by Michael Blanding
Cape Cod extends off the Massachusetts shoreline like a finger crooked at “come hither” — and there are plenty of reasons the crowds do every summer. Forward thinking conservationists preserved the outer cape as a pristine beach environment, full of white-sand beaches and dunes fronting the crashing waves of the Atlantic. The rest of the Cape, meanwhile, abounds with family-friendly attractions, from the guilty pleasures of mini-golf and ice cream to the more active pursuits of boating and biking. The only problem, of course, are those crowds that gum up the highways and beaches every summer afternoon, making it difficult to appreciate all of the attractions in their midst.
That’s part of what makes the jaw-dropping luxury at Chatham Bars Inn so special. Located in the quaint historic town of Chatham in the corner of the Cape, the resort provides an oasis from the crowds, where guests can experience the Cape the way it was decades ago (or, in the opinion of many residents, the way it should be.) The first grand summer resort on Cape Cod, Chatham Bars has virtually cornered the market on luxury in the past century. Founded in 1914, the inn retains a Great Gatsby-ish ambience that pleases traditionalists — all white columns and rattan chairs on a verandah overlooking the ocean. But a renovation in 2007 completely overhauled the amenities to bring it up to 21st century standards for opulence. Guests can walk down the bluff to the beach, play tennis on clay courts, or board an expedition on the inn’s newly redesigned sailing fleet all without leaving the resort. At the same time, its strategic location at the very crook of the Cape allows guests to drive easily to the honky-tonk pleasures of the Upper Cape or the pristine seashore of the Outer Cape.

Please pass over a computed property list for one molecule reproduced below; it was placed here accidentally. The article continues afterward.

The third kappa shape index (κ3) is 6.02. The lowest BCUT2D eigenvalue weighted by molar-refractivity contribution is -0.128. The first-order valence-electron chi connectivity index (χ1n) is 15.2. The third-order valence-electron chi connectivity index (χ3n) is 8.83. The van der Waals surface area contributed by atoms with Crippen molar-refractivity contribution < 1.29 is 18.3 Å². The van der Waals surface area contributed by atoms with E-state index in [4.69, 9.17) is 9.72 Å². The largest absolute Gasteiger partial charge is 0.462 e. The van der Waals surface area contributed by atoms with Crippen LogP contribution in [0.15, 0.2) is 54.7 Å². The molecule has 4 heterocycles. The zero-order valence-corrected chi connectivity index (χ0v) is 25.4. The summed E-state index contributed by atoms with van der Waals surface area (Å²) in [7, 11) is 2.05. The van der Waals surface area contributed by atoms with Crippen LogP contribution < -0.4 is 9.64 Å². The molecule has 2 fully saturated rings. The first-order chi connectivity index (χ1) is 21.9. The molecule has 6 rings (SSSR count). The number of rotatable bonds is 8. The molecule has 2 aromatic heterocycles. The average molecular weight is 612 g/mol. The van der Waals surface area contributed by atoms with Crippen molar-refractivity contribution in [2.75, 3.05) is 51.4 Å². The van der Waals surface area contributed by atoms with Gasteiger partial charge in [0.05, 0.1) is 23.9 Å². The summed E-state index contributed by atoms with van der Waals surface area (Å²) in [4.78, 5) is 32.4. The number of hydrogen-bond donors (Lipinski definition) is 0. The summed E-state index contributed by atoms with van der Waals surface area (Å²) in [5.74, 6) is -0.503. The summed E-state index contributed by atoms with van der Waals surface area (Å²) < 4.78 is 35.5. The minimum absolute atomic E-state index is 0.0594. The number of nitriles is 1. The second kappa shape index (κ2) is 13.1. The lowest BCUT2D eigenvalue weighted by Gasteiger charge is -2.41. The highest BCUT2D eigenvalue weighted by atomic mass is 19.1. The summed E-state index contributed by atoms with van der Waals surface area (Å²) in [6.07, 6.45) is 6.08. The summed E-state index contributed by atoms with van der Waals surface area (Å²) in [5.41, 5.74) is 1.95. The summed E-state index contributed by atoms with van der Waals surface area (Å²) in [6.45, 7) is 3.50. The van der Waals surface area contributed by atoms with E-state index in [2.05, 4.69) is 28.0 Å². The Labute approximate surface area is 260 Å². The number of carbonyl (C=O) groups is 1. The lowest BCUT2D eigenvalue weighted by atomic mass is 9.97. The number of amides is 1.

In addition to updating the guestrooms and restoring the grand lobby and verandah with its signature 180-degree views of the ocean, the recent $14 million renovation added a new spa that is among the best in New England, along with an accompanying outdoor pool and landscaped Japanese gardens. The inn also added environmental awareness to its list of priorities, with eco-friendly changes including fluorescent bulbs, a newly efficient HVAC system, and an electric golf cart. While the makeover made the resort newly fashionable for couples and girls looking for a getaway spa weekend, it didn’t change the fact that this is first and foremost a family resort, with four separate kids’ programs catering to different age groups, and families coordinating their vacations around one another for yearly summer reunions among the children.
Our Editor Loves
- Kids' programs and activities
- Direct access to the beach and a free water taxi
- Nature walks and sightseeing trips
- Water Sports
- Children Programs
- Kids' Pool
- Kids' Theme Meals
- Onsite Dining
Find the Best Price for Your Stay
Chatham Bars sprawls over 25 acres of oceanfront land. At the heart of the resort is the original 1914 main inn, which includes 40 renovated guestrooms. An additional 177 rooms are located in cottages spread throughout the grounds.
Rooms in the main house include standard rooms with queen beds and larger suites that include a king-sized bed and queen-sized sleep sofa. Families with smaller children might be more comfortable in the main inn or in the cottages immediately to the left of the main building, which are more convenient for dining and activities, while still allowing for a short walk to the beach.